Dave the motorhome’s driver drank too much Bulgarian lager last night, which has delayed his ascent of the fearsome Transfăgărășan Pass. Instead, he’s actually moved a few hundred meters back away from the dizzying heights, as we’ve discovered the other side of the road camping area’s much nicer than the spot we were at (N45.34372 E24.63492). There’s a sign at the entrance stating ‘Private Property’ but underneath it says it is still 5 RON to stay (£1). No-one been around for the cash though, and we can find no-where to pay. This really is a nice place to stay, just a few feet from a small, clean river, with a water tap and even a WC. Ah, hmmm, when I say WC, what I mean is a small shack with a hole cut in the floor dropping the waste about a foot onto the ground. Said hole’s quite large, but not large enough for some folks (flippin’ ‘eck folks, the Dambusters managed to drop bombs on smaller targets…).
Yesterday afternoon we saw perhaps ten or fifteen different feral mutts sniffing about the field we were camped in. At one point I went for a stroll and three of them immediately attached themselves to me, all cowing down and looking for attention rather than baring teeth. I love dogs, but the one which I fed yesterday had a foaming mouth, not a good sign. Not fancying a course of rabies treatment, I picked up a stone. Two of the dogs legged it, the third stayed put, looking at me with gentle eyes. Over the months we’ve come across so many stray dogs, we’ve kind of worked out how the locals treat them just by gathering a stone like this. If they run off, then they’ve felt human-inflicted pain before, if not then probably not. Here it seems the dogs aren’t universally hated, in fact one chap we spotted yesterday was emptying out entire carrier bags full of food for a small pack of them. We’ve had no trouble, apart from the pack waking us up barking, encouraging our tiny defender to respond with a few echoed barks of his own. The Romanian lady we met who’s living in France translated a response from her father when we asked if the dogs are friendly: ‘maybe 5% of them you cannot trust’. Ju replied ‘like humans then?’. He said ‘no, the percentage is much higher for humans’, his face creasing into a smile.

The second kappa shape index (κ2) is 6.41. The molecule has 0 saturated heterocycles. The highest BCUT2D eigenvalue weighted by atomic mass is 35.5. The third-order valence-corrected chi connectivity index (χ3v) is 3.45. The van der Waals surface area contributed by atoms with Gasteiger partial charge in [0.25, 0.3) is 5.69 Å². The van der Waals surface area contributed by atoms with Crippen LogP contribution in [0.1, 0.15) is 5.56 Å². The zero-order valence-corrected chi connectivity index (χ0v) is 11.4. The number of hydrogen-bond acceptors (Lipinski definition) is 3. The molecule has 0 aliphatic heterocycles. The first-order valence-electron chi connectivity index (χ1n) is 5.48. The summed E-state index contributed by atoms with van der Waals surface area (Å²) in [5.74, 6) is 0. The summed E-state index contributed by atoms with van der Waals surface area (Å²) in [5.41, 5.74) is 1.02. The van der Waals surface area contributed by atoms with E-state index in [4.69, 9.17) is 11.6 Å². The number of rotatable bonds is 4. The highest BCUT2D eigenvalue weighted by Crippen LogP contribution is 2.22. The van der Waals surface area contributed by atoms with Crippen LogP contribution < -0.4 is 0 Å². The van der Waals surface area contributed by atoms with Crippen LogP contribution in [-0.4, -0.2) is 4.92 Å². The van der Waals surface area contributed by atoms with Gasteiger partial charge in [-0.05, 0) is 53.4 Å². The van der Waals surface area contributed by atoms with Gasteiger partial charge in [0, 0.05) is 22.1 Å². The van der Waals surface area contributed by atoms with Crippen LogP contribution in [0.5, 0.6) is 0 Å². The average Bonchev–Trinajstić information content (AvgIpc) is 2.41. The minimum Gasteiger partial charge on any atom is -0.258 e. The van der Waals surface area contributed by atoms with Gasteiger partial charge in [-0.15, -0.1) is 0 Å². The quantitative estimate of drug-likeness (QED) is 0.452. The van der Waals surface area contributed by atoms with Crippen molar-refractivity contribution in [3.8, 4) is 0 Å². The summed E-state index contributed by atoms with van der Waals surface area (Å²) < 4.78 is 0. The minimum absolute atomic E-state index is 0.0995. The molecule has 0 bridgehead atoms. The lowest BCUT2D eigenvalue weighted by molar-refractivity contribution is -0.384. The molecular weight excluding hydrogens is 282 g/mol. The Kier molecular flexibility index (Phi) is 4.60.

With the dull thud of a hangover knocking on my noggin, we decided to take a walk up the road and look for the dam which lies somewhere along this road. A group of school kids had walked past earlier, so we knew it must be near. As we rounded the corner after a few minutes walk the ruined castle of Vlad the Impaler, who’s family name of Dracul was recruited by Bram Stoker, popped its head around the wooded funnel of the valley. Ah, we’re nowhere near the dam, but we’d fancied seeing the castle anyway, the Poenari Fortress.
On the whole Dracula thing, from glancing at a few Wikipedia entries, it seems this is how it panned out. Bram, who was Irish, met a Hungarian writer who regaled him with folk stories of the Carpathian mountains, which we’re in the foothills of now. Bram went off an did a load of research of his own (I can’t tell if this actualy resulted in him coming here), and voila, Dracula! The name Dracula comes from the fact Vlad’s father was a member of the Order of the Dragon, a group of nobles acting to defend Christianity in a time of threat from the Islamic Ottoman Empire. Vlad himself appears to be revered here in Romania, having initially fought off and later pacififying the Ottomans through paying tribute. He did do a fair bit of impaling though, sticking a small tree-sized wooden stake through his many victims (I spotted a reference to ‘forests’ of impaled folks), from backside to the shoulder. It would take a couple of days to die like this.